Sunday Sanctuary - update Sep10

Wednesday, 1 September, 2010

We talk to Mark Rodel about Sunday Sanctuary, church in a tower block in Portsmouth.

Duration: 5:53   | Download Download mp3

Transcript

Introducer: Now, when Mark Rodel went to a parish in Portsmouth, he realised there was a lot to be done. There were only seven regular members and a large building which needed a great deal of money spending on it. Instead of trying to return to the good old days and fill the pews again, a decision was made to do something brand new, taking church to the community, rather than trying to get people to come to church. Karen Carter asked Mark, now city centre pioneer minister, where on earth he started.

Mark Rodel: In a sense that was through the connections that we had already. Two of our members lived in the tower block here, Wilmcote House, and I'd already met one of the people who was a member of the concierge team in this block and he was saying that this was a central location. As time has gone on and I've got to know the area better, it really is at the heart of this particular part of Somerstown, which is a housing estate in the centre of Portsmouth. And the housing office itself is here, so there's lots of toing and froing, and there's lots of families here – and given my experience, my wife's experience and the experience of some others who've joined us since, connecting with families was going to be a good place to start.

Interviewer: Obviously looking around in this area it has lots of difficulties, lots of challenges in this area, what have you found as Sunday Sanctuary got under way – it's been going nearly a couple of months now –how have you found people have responded to it?

Mark Rodel: The people who've come have responded really amazingly well, they've been very open. I mean we opened it as a drop-in, couple of hours on a Sunday morning, thinking that people would come, have a bite of breakfast, stay for half an hour and then go after a chat. But actually we has people waiting at half past nine, before the doors opened, and staying until the very end. And so we've kind of had to develop a lot more activities to keep the thing moving along in the morning and make sure that had some really good content that engaged and enlivened people spiritually. But yes, they've been enormously open. And what's been terrific to see is that those people who've begun to come regularly have expressed I think the beginnings of some sense of ownership, that this isn't just something that we're putting on for them and they're coming to, but actually this is something that they might be, might become. And the little sign is that, you know, on Sunday mornings without begin asked or any suggestion in any way they've started just stacking the chairs up. And it's just a tiny thing but it's just a clue that people are feeling that this is their thing and not just the thing that they come to.

Interviewer: How do you hope and pray that it will develop in future as a fresh expression of church?

Mark Rodel: Well it's enormously challenging, this is an area where people live that have lots of issues, social issues, and it's a very transient population – people move through here often on their way to other parts of the city and outside the city where there's better quality housing. But our hope is that in time a community might grow here, and there are plans at the city council to redevelop this area and so we hope that the church might be at the core here of building a sustainable and sustained community of people that feel that they belong. This is an area that's a byword for everything that's failed in the city and we don't want people to believe that message about themselves, but to believe in themselves and to believe in each other and that this might be the start of a little network of indigenous churches, of people who meet together and are finding out what it means to follow Christ, to become a Christian in this area.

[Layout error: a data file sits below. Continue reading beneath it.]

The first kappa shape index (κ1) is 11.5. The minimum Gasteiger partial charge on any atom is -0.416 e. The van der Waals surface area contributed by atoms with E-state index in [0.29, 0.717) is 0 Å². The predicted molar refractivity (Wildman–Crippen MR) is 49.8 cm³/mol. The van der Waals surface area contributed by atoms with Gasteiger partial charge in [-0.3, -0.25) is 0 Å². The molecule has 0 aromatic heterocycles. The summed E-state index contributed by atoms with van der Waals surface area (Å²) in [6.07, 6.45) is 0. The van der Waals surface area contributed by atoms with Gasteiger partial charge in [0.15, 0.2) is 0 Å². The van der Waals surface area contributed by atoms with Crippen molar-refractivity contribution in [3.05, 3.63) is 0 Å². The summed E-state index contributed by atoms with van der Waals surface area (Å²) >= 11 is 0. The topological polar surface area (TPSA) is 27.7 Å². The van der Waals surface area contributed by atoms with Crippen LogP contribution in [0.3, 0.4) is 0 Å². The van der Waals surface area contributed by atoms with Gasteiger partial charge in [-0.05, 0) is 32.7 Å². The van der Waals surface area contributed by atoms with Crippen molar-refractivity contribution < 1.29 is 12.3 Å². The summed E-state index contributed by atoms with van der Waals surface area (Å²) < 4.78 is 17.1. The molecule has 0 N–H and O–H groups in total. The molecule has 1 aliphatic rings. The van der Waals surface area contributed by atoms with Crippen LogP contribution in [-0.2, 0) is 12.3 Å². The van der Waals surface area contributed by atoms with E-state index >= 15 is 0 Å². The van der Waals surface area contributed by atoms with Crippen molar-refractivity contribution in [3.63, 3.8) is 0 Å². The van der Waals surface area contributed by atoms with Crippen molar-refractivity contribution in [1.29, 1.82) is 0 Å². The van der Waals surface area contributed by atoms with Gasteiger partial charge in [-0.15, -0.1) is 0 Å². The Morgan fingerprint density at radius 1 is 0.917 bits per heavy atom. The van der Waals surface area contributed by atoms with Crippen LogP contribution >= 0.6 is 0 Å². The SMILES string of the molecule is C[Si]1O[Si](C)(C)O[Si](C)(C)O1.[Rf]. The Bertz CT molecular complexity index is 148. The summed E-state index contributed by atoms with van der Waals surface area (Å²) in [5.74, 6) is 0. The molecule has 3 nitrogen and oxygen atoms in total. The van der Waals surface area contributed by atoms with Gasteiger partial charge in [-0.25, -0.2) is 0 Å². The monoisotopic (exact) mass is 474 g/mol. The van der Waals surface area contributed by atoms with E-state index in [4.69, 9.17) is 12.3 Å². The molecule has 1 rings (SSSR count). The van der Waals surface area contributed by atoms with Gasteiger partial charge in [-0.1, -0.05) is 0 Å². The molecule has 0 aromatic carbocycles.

Interviewer: Obviously you're involved in many things in this area, in terms of discerning what's right for you and where to go next and how to channel your energies, what do you find is the best way forward. Is there any way in which you can say right, this is the way I should go in it? I mean particularly maybe here, at the tower block, when you're beginning to think about development and discipleship and people wanting more, you know in terms of community and worship.

Mark Rodel: Well I think as actually discernment is the topic of an MA dissertation I'm just writing and it's a subject I'm reading around and developing more for my own understanding, is certainly that discernment is something that's communal, it can't be something that's just left to 'the leader', but actually we as a community – and at the moment that has been we as the established Christian community, but as it grows we as the community are those people who've started stacking chairs and feel themselves part of it – that we would explore with them where we go. And we have emerging ideas ourselves but I hope we're flexible enough and open enough to hold those conversations. But I think that's also very much in the context of prayer, and that's something that some of us at the core of that community are familiar with but something that will be new to others. And I think the church – the tradition of the church, the Christian tradition – is steeped in ways of approaching this question of discernment. But it's not in terms of a toolbox that you can just pick and choose from, it's actually a way of life. And I think that's a way of life that I want to encourage all of us to take on and value as an exciting way forward.

Introducer: Mark Rodel. And you can find out more about Mark's work in the stories section of our website.

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